Scientists have found that those who were able to defeat cancer pathology are at greater risk of accelerated aging than those who did not have such a diagnosis in the anamnesis. This is especially true for the elderly.
The work was published in the Journal of the American Geriatrics Society. Scientists from the National Cancer Institute (USA) conducted a health analysis with the participation of 1,728 people of both sexes (aged 22 to 100 years), 359 of whom reported that they had cancer and are in remission.
It found that all those who survived cancer had a 1.42 times greater propensity for accelerated aging than the other participants. And in the elderly over 65, the risk was at all 1.61 times higher. In addition, they had lower physical performance indicators.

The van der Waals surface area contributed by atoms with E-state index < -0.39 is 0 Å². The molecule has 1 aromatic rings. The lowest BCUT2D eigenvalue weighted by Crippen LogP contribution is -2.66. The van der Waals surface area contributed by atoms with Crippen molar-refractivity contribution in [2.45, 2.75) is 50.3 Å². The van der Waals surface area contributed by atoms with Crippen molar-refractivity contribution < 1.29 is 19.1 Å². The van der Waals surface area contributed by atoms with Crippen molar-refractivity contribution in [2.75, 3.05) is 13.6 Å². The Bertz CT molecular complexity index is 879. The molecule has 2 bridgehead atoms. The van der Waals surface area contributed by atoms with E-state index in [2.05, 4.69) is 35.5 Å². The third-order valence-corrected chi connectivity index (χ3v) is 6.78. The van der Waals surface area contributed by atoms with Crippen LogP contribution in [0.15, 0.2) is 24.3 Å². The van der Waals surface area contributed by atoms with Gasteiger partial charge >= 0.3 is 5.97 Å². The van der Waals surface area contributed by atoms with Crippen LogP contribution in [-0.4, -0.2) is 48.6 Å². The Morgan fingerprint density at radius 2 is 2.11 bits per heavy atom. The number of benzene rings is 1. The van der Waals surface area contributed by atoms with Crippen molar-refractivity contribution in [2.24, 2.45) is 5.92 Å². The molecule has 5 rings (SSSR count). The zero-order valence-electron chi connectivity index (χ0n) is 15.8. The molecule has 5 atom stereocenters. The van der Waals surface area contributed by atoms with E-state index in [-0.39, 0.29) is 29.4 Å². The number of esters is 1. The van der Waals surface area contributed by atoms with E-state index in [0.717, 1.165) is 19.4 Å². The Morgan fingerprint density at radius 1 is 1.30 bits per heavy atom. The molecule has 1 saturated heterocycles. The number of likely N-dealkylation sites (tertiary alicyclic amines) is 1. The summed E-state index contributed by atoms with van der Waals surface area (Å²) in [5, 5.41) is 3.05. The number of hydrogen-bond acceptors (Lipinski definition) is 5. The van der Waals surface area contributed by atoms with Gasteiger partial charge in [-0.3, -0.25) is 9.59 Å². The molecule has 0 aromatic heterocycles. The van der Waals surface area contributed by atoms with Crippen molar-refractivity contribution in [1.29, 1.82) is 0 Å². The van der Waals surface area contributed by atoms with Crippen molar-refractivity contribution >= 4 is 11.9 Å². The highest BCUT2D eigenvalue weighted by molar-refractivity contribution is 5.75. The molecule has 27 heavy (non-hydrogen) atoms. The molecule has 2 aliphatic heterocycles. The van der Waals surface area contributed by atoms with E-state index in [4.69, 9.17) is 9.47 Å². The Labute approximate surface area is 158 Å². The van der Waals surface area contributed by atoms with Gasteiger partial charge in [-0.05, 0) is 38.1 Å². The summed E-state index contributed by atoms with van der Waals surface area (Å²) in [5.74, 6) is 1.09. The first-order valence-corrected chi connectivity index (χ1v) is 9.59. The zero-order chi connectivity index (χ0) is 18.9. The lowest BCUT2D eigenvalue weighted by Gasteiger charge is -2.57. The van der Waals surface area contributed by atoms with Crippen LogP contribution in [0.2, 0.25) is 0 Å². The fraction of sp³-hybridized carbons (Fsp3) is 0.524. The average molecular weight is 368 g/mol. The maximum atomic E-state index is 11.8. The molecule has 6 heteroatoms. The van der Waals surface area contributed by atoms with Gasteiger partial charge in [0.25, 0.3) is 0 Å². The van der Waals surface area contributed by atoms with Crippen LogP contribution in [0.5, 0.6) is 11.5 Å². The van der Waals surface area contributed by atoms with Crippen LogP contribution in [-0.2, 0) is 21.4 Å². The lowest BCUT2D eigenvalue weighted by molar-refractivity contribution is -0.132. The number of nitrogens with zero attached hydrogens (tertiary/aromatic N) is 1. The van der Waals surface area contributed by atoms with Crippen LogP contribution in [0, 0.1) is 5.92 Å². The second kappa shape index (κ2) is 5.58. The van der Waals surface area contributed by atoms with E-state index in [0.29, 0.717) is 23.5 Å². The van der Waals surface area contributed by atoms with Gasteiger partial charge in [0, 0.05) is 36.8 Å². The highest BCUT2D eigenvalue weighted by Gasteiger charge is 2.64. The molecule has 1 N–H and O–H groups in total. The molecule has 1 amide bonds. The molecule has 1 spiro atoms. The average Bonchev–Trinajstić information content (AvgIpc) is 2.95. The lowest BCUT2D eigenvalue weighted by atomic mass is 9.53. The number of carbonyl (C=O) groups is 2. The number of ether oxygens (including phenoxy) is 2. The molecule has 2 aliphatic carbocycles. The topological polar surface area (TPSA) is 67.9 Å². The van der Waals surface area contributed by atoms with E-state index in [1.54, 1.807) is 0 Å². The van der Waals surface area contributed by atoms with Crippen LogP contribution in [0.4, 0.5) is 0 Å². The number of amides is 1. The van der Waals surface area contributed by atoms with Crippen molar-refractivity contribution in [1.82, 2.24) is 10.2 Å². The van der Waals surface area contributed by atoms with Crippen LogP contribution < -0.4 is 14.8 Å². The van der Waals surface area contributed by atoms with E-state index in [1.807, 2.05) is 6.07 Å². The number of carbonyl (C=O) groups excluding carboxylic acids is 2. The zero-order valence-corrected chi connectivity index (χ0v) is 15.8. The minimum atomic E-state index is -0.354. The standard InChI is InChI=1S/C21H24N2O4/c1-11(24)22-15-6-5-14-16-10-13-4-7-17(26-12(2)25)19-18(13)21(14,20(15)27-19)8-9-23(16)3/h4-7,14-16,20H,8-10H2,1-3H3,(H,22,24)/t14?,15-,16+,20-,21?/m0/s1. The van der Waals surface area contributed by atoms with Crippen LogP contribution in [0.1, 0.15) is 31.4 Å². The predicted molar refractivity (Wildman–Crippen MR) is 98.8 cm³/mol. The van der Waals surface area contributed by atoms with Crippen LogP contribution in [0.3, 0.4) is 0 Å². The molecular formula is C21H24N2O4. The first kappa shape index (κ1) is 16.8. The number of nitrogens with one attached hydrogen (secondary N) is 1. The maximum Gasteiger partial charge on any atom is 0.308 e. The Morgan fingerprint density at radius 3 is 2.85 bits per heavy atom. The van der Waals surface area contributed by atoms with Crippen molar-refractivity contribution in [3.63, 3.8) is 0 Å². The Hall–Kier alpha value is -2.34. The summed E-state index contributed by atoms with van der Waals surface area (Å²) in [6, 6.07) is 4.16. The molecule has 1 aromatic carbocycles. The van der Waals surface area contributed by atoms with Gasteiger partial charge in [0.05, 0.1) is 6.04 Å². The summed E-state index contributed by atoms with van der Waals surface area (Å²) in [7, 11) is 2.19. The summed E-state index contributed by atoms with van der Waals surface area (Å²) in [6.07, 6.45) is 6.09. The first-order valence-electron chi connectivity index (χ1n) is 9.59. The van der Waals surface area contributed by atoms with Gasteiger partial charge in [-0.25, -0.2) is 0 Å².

“Our findings provide additional evidence that cancer and cancer treatments may have adverse effects on aging processes, putting survivors at risk of accelerated aging,” said senior author Lisa Gallikchio, Ph.D. at the National Cancer Institute.
“Understanding which categories of cancer survivors are most at risk and when accelerated deterioration is most likely to begin is important for developing interventions to prevent, mitigate or reverse the adverse effects of cancer and its treatment associated with aging.”